I started off with the 3:45 pacers, and found it quite crowded at the start. I tried to make sure I didn't go off too fast, and was into a nice rhythm quite early. I nearly tripped over a bollard after 3k, and at this point realised that I hadn't taken any energy tablets (I usually take them every mile, but without mile markers - only kms - I decided to take them every 2k, which was a bit longer between tablets but easier than working out a more complicated plan - particularly given that I only realised about the lack of mile markers the day before the race) so decided to take them on odd kms rather than even ones. At about this time I also decided to get out from behind the pacers because it was too crowded, and I tried to keep up a similar pace but just in front of them. It's nice to have them set the pace, but there's so much jostling and elbowing that it's harder to run, and takes more energy than running a similar pace alone.

5k - 10k (25:44)

My fastest 5k of the race. The end of the last stretch and the start of this one involved running the last few miles of the course, I was feeling pretty good and trying to convince myself that it was nice, easy and flat, because I knew I would be dreading doing it the second time round. I have bad memories of that last stretch from last year's half, which is along the same route at the end. We went past the stadium, and out onto the main loop. I was still sitting in front of the pacers but not killing myself. There were water stations every 5k or so, and they were only giving out cups rather than bottles, so I got into the habit of running 5k at a time, walking through the water station and then setting out to run another 5k. Breaking it down into manageable chunks helped. I stuck to my Edinburgh technique of having dextrose tablets and water rather than sports drinks, as I find I can stomach it easier.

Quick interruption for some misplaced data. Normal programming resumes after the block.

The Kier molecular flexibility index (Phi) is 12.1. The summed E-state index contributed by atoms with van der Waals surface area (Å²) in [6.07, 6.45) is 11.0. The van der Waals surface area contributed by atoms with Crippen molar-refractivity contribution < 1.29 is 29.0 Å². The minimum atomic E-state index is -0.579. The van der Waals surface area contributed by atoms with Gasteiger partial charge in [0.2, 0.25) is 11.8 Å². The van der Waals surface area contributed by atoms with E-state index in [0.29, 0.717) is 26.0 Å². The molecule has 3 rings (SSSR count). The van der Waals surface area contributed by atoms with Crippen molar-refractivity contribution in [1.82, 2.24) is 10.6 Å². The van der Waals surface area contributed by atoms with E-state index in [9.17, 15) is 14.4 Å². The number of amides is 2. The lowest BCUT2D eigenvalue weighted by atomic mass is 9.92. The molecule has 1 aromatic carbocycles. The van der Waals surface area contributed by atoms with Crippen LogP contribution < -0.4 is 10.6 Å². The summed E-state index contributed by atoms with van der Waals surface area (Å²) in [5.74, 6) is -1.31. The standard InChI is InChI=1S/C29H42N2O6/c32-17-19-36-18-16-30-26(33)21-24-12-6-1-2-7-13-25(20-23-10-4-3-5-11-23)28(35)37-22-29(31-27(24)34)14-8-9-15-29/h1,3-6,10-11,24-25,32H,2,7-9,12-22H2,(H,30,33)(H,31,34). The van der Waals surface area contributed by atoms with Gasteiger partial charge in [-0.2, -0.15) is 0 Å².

10k - 15k (26:48)

A bit slower along this spell. We got onto the banks of the Amstel which made up quite a large portion of the race. As we got onto the river we could see the leading men coming up the other side many, many miles ahead. There was a particularly evil bit where I could see a water station just ahead (the one which was just after the 15k point). I thought to myself that it was a bit early as we'd only just passed the 14k marker - and then noticed that we got taken off the banks of the river and round an extra little loop before rejoining the river and getting to that drinks station. Still, at least I knew that it was there and it gave me something to aim for, with a little walk break when I got there.

15k - 20k (26:11)

I picked up a bit of speed again. Running along the river was quite easy for me, I do a lot of my long training runs alongside rivers, canals and sea fronts, so it felt very familiar, even if it was a different river. I could see people coming the other way ahead of me, then got my own back after the turn at about 19k when I saw everyone who was still behind me. I was still just ahead of the 3:45 pacers, and keeping a fairly consistent speed.

20k - 25k (26:22)

I got past the half marathon point in 1:50:56, and started to relax a bit knowing that I could start counting down the miles instead of up. However, this is the point where my mind starts to play tricks on me. Not having had a clear idea before the race of what time I wanted to achieve, I started to tell myself that I could do the second half in about 2:09 and still break 4 hours. This was a bad thing, because it put 4 hours in my head as the time I wanted to beat rather than, for example, deciding to try to break 3:50 or even 3:45. Should I have been trying to think about doing the second half in 1:55 instead, and focussing on a faster time? I don't know. But I was still going pretty well and keeping the speed fairly consistent.

25k - 30k (27:05)